LIVERPOOL POLICE SCANDAL. .|1902-05-21|The Chester Courant and Advertiser for North Wales - Welsh Newspapers Online
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LIVERPOOL POLICE SCANDAL.…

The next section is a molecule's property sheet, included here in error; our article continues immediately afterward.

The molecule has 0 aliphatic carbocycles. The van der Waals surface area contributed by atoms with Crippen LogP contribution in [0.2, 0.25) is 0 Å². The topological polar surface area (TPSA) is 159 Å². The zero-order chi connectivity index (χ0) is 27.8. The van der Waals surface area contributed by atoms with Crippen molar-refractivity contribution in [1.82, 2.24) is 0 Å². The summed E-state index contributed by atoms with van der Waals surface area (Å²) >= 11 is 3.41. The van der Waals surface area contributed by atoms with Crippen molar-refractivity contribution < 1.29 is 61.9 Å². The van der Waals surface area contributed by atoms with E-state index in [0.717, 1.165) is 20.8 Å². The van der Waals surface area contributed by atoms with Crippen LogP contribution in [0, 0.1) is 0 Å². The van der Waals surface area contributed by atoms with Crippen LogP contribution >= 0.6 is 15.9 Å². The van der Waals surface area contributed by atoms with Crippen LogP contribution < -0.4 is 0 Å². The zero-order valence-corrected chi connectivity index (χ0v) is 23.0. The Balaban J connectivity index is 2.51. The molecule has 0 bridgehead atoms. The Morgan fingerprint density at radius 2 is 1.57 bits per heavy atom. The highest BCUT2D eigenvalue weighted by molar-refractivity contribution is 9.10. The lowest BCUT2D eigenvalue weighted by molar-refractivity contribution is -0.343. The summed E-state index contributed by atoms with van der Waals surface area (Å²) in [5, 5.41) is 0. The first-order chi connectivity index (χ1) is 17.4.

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LIVERPOOL POLICE SCANDAL. A STRANGE STORY. ALLEGED CONSPIRACY. At Liverpool Assizes, on Friday week, Mr. Justice Wills and a special jury commenced the hearing of a remarkable action by William Patrick Welsh, an ex-detective-Sefgeant of the city police force, against his late superior officers for conspiracy and false imprisonment. The defendants were Edwin Sperrin, chief clerk, and third in command of the force; Thomas Stret-tell, chief detective-superin- tendent; and Robert Duckworth, detective-inspec- tor, his immediate superior. The case, as outlined by Mr. Taylor for plaintiff, was of an extraordinary nature, the plaintiff alleging that at the instance of the defendants he had obtained certain perquisites from ships' stewards and others, and that ultimately, by way of preventing disc.osure, the defendants sought to obtain his retirement from the police force, and that they attempted this by representing to tho Chief Constable that he was suffering from de- lusions, and was not in a mental condition to con- tinue his police duties. The plaintiff had, in fact, been confined for a few days in the lunatic ward of a Liverpool workhouse, but the surgeons de- clined to certify for his detention, and he was liberated. On Saturday plaintiff was subjected to a long cross-examination, but repeated his statements as to having obtained corn, cigars and other things from the docks, and also spirits from bonded vaults. He had not thought of using the letters which he had in his possession until Duckworth told him he was a thief. Asked as to why he did not report to the head constable the fact that superior officers had written these letters to him, the plaintiff stated that if he had done so it would have meant his ruin in the. force. The reasons he suggested for the defen.diants' entering into a conspiracy against him welikthe discovery by thorn of his being in possession off letters asking him to get goods. Plaintiff was still under cross- examination when the court adjourned. On Mon- day the plaintiff was severely questioned: by Mr. M'Call as to his honesty in answering interroga- tions from the Head Constable, who asked him to report all complaints which he had against aotiy officer, and he admitted that in his report ke never mentioned Mr. Strettell. He, however, per- sisted in his charges as to obtaining goods from the docks and other places for Strettoll and Sperrin. Evidence having been called as to the medical examinations which resulted in Welsh being discharged from the padded room in which he had been detained, Mr. M'CaU, for the defence, suggested that the very serious charge which had been brought forward was founded upon the mor- bid imaginings of a man who believed that every member of the force was against him. Captain Nott Bower, called for the defence, said he ac- cepted responsibility for all the proceedings which led to Welsh's arrest. His examination had not concluded when the court adjourned. On Tuesday all three defendants gave evidence, and denied in toto all the allegations made against them. On Wednesday evidence was given by police officers to the effect that Wolsh was constantly complaining of tyranny on the part of his superior officers and other members of the force, one of his greatest grievances being that he was perse- cuted on account of being an Irishman and a Roman Catholic. Chief-Inspector Robertson, In- spector Pogue and other police officials testified that these suspicions and charges wen absolutely without foundation. CHESTER CHIEF CONSTABLE'S EVIDENCE. Mr. John Henry Laybourne, Chief Constable of Chester, said he was formerly a member of the Liverpool detective force, and from 1893 to 1897 was under Inspector Strettell. He had re- cently been ill in bed, but on Monday he read in the newspaper plaintiff's assertion that he had never received money to get corn from the Corn Exchange for Mrs. Nott-Bower. Mr. M'Call: Did you yesterday morning send a telegram to Captain Nott-Bower?—Yes. In consequence of that telegram you are here as a witness?—Yes. Witness then stated that one morning he brought the reports and a letter down to Inspector Stret- tell. Strettell opened the letter, and then said to witness, "See if Welsh is in." I called Welsh, witness added, and he came in. Mr. Strettell said, "I have a letter from Mrs. Nott-Bower ask- ing me to get her some corn sweepings. Go down to the Corn Exchange and get a sack, and send it to her house by parcel delivery." He then took out his purse and gave Welsh 10s. What for?—The corn. I then, at Strettell's request, answered the letter to Mrs. Nott-Bower, saying the corn had been ordered. Cross-examined, witness said the incident in question took place some time between 1893 and 1897, but he could not recall the exact date. He remembered saying to Mr. Strettell when he was answering Mrs. Nott-Bower's letter, "What a very large hand Mrs. Bower writes; it is a peculiar thing Captain Nott-Bower writes the same hand." Tho bonded warehouseman whom plaintiff called "Jack" denied in evidence ever having given Welsh bottles of spirits out. of bond. Alder- man Maxwell, chairman of the Watch Committee, testified that when Welsh was before the. com- mittee he said he had no charges to make, and withdrew his allegations. Evidence was also given by Drs. Dawson and Lowndes police surgeons, that they separately examined Welsh, and came to the conclusion that he was suffering from mental delusions, and Dr. Dawson said he certified that Welsh was a dangerous lunatic, and should be put under care and control. Dr. Wiglesworth, who also examined Welsh, said he concurred in the opinion that plaintiff was suffering from mental disorder of a dangerous kind, but it was quite un- justifiable to put him in a padded room. THE VERDICT. The trial concluded at the Liverpool Assizes on Thursday. The jury found a verdict for the defendants on the charge of conspiracy and for the plaintiff 011 that of false imprisonment, and after a second retirement they assessed damages for the plaintiff at £200. Mr. MeCall asked for judgment for the defendants with costs on the finding of the jury with regard to conspiracy. The judge directed that the question of costs should be argued before him on Friday, and granted a stay of execution for three weeks. Judgment was suspended by Mr. Justice Wills on Friday. The case stands over for further con- sideration in LoVidon on the findings of the jury.